New research has found that providing a sense of power to someone tends to instill a black-and-white sense of right and wrong — especially wrong.
Once armed with this “moral clarity,” powerful people perceive wrongdoing with much less ambiguity, leading them to punish those they see as wrongdoers with more severity than people without power would.
This according to researchers Scott Wiltermuth, Ph.D., an assistant professor of management and organization at the University of Southern California, and Francis Flynn of the Stanford Graduate School of Business.
The findings should alert managers to some unforeseen challenges they may face as they come to hold more power, according to Wiltermuth.
“We noticed in our MBA classes that the students who seemed to feel most powerful had these absolute answers about what’s right and what’s wrong,” he noted.
“We found the same phenomenon when we made other people feel powerful, and we also found the resulting clarity led people to punish questionable behavior more severely. That link between power and more severe punishment could cause a huge problem for managers. What a manager sees as appropriate punishment could be seen as absolutely draconian by other people.”
The researchers set up four experiments in which they made some individuals feel powerful by giving them the ability to control resources and administer rewards or punishments.
When presented with cases of transgressions, the powerful participants were more likely to say “yes, the behavior is immoral” or “no, it is not immoral,” the researchers found.
Very few powerful people answered with “it depends,” which was a much more popular answer among the less powerful, the researchers note, adding, “Owing to this certainty, the participants made to feel powerful felt that the transgressions deserved harsher punishments.”
However, the researchers found that moral clarity was more clearly connected to delivering punishments than administering bonuses for good behavior.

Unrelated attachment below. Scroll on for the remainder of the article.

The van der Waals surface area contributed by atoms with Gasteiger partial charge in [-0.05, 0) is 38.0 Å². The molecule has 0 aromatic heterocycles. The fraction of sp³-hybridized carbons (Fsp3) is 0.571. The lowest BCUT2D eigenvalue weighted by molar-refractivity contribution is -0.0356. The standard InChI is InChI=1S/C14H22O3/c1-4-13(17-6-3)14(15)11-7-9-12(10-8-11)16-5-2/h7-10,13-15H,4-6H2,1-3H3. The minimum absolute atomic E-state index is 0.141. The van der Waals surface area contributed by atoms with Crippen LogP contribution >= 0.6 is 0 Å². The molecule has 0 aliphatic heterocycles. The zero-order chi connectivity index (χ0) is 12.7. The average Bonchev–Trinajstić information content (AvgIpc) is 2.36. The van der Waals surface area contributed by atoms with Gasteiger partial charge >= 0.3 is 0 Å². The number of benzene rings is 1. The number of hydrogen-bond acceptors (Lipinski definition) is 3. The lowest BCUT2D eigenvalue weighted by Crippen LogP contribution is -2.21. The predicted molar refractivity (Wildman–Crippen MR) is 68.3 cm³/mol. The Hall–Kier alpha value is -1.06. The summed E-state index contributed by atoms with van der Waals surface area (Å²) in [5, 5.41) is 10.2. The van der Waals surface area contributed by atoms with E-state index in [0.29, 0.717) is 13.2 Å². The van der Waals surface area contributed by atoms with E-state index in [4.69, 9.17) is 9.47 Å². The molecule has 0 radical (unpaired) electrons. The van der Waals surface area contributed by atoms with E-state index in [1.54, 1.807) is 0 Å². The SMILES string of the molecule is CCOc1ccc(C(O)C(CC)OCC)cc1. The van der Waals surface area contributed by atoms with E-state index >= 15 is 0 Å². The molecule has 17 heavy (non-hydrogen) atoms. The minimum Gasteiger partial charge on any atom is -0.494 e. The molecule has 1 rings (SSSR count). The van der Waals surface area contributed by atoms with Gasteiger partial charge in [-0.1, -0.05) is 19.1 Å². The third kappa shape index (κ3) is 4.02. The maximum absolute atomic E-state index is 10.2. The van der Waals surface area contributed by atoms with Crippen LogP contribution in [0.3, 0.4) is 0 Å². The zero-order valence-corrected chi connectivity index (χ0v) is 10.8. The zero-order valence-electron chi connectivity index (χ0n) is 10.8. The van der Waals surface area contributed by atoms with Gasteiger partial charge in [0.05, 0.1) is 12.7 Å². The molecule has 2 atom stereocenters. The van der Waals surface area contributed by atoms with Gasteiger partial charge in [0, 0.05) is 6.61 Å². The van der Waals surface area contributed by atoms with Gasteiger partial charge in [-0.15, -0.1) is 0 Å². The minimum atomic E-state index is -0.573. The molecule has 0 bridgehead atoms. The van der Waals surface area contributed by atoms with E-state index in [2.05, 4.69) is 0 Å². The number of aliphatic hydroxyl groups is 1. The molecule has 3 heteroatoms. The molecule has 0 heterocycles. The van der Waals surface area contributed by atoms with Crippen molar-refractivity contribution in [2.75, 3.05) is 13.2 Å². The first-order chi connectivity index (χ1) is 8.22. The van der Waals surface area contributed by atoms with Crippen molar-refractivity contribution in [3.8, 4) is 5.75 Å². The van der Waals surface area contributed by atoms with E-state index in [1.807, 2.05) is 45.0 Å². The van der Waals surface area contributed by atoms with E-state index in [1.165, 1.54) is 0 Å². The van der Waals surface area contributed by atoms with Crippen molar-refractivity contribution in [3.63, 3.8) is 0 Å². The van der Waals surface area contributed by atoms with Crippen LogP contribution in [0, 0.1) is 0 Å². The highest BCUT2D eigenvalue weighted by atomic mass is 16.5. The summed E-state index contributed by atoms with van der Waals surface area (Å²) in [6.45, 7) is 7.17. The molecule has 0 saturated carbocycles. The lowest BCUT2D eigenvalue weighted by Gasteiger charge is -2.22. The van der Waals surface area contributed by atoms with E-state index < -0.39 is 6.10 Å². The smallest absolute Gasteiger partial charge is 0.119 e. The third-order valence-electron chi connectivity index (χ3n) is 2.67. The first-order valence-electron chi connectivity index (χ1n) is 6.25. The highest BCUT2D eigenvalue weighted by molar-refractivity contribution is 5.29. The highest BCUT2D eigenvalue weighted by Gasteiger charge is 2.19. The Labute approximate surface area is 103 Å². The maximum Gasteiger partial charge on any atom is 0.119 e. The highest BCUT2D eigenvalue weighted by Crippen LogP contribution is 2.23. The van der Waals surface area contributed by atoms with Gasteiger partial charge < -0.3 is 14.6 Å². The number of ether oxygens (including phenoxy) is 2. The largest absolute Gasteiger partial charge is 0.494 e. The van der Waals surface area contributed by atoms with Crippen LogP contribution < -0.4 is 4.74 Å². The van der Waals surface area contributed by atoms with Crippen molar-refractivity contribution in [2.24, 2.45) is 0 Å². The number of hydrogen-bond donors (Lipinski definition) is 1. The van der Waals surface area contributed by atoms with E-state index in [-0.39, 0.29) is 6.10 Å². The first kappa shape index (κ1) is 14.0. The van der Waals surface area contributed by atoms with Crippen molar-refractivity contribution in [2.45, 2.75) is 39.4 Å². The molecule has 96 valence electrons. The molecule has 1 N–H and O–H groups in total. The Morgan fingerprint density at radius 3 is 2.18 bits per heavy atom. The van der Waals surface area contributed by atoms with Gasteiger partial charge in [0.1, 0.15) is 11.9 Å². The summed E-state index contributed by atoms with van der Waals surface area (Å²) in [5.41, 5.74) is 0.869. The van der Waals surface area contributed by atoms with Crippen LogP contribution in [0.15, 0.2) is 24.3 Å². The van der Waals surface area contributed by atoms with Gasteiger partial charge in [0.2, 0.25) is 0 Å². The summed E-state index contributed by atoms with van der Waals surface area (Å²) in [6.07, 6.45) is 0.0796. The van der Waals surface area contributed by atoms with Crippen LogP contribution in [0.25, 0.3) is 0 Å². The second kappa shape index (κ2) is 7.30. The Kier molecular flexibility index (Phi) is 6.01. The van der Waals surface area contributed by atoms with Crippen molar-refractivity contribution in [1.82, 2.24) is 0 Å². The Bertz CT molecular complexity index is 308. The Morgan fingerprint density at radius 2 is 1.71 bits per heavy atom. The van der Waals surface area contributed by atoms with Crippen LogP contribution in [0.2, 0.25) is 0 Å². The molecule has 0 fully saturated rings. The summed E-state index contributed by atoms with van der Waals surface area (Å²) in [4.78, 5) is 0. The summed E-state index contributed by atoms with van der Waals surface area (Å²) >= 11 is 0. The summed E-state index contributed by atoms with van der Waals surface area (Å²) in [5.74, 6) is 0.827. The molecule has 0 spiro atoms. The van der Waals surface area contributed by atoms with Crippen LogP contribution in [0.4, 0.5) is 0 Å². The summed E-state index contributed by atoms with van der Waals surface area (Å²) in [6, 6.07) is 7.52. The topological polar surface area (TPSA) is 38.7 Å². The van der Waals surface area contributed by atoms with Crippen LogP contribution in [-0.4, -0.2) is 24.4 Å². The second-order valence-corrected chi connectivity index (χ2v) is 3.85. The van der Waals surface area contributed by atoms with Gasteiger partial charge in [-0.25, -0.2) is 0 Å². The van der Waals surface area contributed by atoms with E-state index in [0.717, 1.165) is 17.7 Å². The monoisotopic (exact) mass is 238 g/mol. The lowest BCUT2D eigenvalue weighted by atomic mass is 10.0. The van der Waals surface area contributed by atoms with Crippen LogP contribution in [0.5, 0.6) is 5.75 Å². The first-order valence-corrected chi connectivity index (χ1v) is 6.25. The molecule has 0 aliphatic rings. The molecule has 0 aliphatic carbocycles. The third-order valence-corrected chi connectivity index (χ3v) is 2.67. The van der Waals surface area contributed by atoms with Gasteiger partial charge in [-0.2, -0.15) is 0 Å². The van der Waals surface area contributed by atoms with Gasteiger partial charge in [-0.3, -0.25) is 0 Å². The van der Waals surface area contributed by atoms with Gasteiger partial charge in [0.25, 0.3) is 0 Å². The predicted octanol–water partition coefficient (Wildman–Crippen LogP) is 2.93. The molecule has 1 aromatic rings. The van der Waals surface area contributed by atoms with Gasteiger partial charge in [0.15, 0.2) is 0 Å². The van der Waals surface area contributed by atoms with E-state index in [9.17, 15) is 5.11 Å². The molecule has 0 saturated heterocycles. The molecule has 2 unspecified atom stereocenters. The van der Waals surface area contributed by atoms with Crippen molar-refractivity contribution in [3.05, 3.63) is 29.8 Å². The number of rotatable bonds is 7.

“Our findings do not imply that having this moral clarity leads people to obtain power,” Wiltermuth said. “Rather, the findings imply that once you obtain power you become more likely to see things in black-and-white.”
This black-and-white thinking and the resulting link between power and punishment could lead to problems in both the public and private sector, according to Wiltermuth.
He notes that people without power could begin protesting a manager’s decisions, which can erode the manager’s — and the organization’s — authority and ability to operate.
In the public sector, Wiltermuth uses the U.S Congress as an example, pointing to the dead certainty in which elected officials often make their case.
“You ask yourself, ‘How can they talk about these complex issues in such black-and-white terms?’ The short attention spans of the media and their constituencies may explain some of it, but it may also be that politicians are so powerful that they may actually see issues in black-and-white terms more than the rest of us do,” he said.
Wiltermuth said he is continuing his research, with an emphasis on exploring “how we can reduce this moral clarity and create a healthy sense of doubt.”
The study will appear in an upcoming issue of the Academy of Management Journal.